Vista (sp0) was the alpha of seven. PERIOD.

    Was crap, unstable, plenty of incompatibilities, plenty of baroque and unhandy UI elements and do on.

    seven is just the OS they should release. But having millions of alpha and beta testers is better than having few thousands in a proper beta test program.

    And vista 64 was Waaaaay more unpleasant to use, because the mandatory driver signature (acceptable today, incredibly annoying at the time), that was an MS choice rather than a difference in the architecture, but all in all was a further point in favor of the 32 bit

    funny I've been running Vista Ultimate 64bit on one machine since it was released and never have had an issue with the operating system. I think you having issues says more about you than the OS.


  • Moderator

    @Case
    Ok, my example was bad, thanks for the insight. But the no hurry for everything 64bit is still not here.

    @Al-Khwarizmi:

    Read my previous post. 64-bit improves performance even if you never use any integer greater than 2^32.

    And? Windows being 64-bit already does this, it will fill the 64bit bus with integers from two different 32bit software.

    The_Solutor brought exactly the point of the discussion:
    @The_Solutor:

    (…) here the argument is how much is worth to have a 64bit browser FOR THE WINDOWS platform. And the advantages are almost nonexistent, especially talking of a Chromium based browser which is multiprocess.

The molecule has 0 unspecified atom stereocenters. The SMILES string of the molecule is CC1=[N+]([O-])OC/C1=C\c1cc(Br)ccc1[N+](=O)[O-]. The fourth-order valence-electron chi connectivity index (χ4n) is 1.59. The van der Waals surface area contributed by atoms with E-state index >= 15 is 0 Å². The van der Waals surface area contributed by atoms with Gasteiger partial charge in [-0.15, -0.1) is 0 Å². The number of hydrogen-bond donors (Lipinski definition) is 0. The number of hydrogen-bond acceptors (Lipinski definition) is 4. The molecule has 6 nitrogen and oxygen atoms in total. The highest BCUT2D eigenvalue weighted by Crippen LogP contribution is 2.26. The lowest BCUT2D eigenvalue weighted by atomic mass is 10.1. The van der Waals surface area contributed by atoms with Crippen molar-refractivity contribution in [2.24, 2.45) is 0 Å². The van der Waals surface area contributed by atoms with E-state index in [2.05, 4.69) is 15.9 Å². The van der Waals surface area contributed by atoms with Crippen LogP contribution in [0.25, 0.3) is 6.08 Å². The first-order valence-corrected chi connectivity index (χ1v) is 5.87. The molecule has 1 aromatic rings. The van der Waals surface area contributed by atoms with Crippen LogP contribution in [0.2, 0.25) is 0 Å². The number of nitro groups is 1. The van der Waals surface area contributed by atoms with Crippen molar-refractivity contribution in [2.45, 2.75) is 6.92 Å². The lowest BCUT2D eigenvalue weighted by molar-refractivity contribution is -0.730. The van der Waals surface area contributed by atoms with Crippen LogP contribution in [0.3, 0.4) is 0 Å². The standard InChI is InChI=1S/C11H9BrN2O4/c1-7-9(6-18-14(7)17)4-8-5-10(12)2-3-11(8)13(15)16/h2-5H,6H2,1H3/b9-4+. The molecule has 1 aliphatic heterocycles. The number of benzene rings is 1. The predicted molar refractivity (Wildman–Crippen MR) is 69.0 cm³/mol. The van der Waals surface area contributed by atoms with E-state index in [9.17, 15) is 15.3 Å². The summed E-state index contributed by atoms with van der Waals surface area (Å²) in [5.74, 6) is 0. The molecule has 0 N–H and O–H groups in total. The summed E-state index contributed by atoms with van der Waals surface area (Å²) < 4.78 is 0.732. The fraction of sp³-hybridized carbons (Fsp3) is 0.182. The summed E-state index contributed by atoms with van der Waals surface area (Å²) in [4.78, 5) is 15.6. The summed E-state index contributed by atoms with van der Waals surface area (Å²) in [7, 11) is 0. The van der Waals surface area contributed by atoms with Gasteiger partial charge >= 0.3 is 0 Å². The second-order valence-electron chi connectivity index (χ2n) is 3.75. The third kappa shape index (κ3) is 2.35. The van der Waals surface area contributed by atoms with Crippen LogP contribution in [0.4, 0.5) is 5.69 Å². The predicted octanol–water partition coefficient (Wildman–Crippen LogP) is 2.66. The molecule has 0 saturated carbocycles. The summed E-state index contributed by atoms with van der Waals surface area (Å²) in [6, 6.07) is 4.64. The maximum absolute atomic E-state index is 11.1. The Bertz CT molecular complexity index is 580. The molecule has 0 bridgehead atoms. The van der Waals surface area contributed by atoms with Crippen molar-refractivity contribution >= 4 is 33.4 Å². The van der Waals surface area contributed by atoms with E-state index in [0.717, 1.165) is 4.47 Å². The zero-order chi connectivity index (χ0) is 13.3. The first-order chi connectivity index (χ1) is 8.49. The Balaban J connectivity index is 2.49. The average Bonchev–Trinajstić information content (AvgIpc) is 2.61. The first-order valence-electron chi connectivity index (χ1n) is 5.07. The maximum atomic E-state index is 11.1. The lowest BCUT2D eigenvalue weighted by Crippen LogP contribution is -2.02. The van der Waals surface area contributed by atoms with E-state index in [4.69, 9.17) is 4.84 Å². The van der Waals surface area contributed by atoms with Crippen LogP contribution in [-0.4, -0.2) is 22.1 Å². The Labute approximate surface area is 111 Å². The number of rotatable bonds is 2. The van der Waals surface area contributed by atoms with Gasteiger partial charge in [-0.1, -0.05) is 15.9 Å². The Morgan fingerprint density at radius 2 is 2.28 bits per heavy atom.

What we really need in 64bit are 3D software (Blender/Maya), Image/Video Processing (Photoshop/After Effects), Simulators and some games (any gamer has a computer with way over 4GB of RAM, still games can only allocate that much of RAM, which often leads to crashes with few mods installed)



  • @charm3d:

    I think you having issues says more about you than the OS.

    Listen.

    I bought my first computer in the '82, reading what you wrote I'm sure it was before your arrival on this planet, and for the record was a 16 bit computer when the rest of the world was still running on 8bit.

    IT is my work, as tecnician, as juyrnalist, as system administrator since the AD 1998 or so.

    So I can't care less about your fanboysm, and I care even less about any form of fanboysm (maybe opera is partly excluded 😛 )

    What I'm saying is backed by years of experience as technician, as user, and as forum user/moderator.

    Saying that Vista was great sounds, more or less, the same as saying that Adolf Hitler was a good man. :lol:



  • Mate I work in the same field. Computer Tech too. I started in 1990 been working with computers earlier than that. I never said Vista was the Awesome, But If you really knew anything at all… You would know it was a bit resource hungry and when it came out there was a huge lack of driver for it, but apart from that it's solid.
    You must think I'm really lucky to be running it on a machine for all these years and never having even one issue with it. I don't think I'm lucky, I know it's a solid Operating system. It don't run as sweet as 7 or 8, but it's still solid.

    If your a technician then I would not trust you with any machine. You remind me of this woman around here running a computer business from home. I was away and a friend got a display notebook. he needed some things done to it and had to take it to her.
    when I got back he brought it straight to me and told me he took it to her and she stuffed it. I looked at it and worked out what she had done and ended up having to fix the mess she had made.

    You can carry on about your work or whatever, but there is a probability that there are a number of us Techs in this forum. So don't make me laugh thinking you are the only one. To be completely honest I prefer the hardware side of computers, but anyone with a brain knows working with computers I also have to work with the OS and other software.

    Oh comparing on OS to Hitler? what the hell is that about. Watch out Vista is coming to cleanse world of you.. hahaha


  • Moderator